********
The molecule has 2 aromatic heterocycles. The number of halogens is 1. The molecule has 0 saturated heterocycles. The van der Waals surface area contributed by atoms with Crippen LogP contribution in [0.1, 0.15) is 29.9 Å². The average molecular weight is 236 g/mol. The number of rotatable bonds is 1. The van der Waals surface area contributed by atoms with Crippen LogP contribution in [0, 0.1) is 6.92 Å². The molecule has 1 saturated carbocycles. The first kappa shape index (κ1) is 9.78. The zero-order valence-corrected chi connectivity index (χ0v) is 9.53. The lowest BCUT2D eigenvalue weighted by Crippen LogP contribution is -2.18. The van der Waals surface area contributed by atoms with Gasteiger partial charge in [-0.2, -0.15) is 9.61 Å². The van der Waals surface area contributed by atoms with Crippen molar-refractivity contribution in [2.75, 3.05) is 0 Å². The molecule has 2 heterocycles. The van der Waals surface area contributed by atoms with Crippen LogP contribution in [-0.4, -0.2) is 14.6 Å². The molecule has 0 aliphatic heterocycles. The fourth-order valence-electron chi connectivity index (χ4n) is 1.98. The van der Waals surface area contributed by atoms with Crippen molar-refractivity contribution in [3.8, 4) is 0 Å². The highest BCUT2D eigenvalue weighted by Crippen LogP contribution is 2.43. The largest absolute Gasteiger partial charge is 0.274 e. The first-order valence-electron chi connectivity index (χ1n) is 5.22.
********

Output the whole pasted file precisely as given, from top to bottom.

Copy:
The molecule has 2 aromatic heterocycles. The number of halogens is 1. The molecule has 0 saturated heterocycles. The van der Waals surface area contributed by atoms with Crippen LogP contribution in [0.1, 0.15) is 29.9 Å². The average molecular weight is 236 g/mol. The number of rotatable bonds is 1. The van der Waals surface area contributed by atoms with Crippen LogP contribution in [0, 0.1) is 6.92 Å². The molecule has 1 saturated carbocycles. The first kappa shape index (κ1) is 9.78. The zero-order valence-corrected chi connectivity index (χ0v) is 9.53. The lowest BCUT2D eigenvalue weighted by Crippen LogP contribution is -2.18. The van der Waals surface area contributed by atoms with Gasteiger partial charge in [-0.2, -0.15) is 9.61 Å². The van der Waals surface area contributed by atoms with Crippen molar-refractivity contribution in [2.75, 3.05) is 0 Å². The molecule has 2 heterocycles. The van der Waals surface area contributed by atoms with Crippen LogP contribution in [-0.4, -0.2) is 14.6 Å². The molecule has 0 aliphatic heterocycles. The fourth-order valence-electron chi connectivity index (χ4n) is 1.98. The van der Waals surface area contributed by atoms with Crippen molar-refractivity contribution in [3.8, 4) is 0 Å². The highest BCUT2D eigenvalue weighted by Crippen LogP contribution is 2.43. The largest absolute Gasteiger partial charge is 0.274 e. The first-order valence-electron chi connectivity index (χ1n) is 5.22.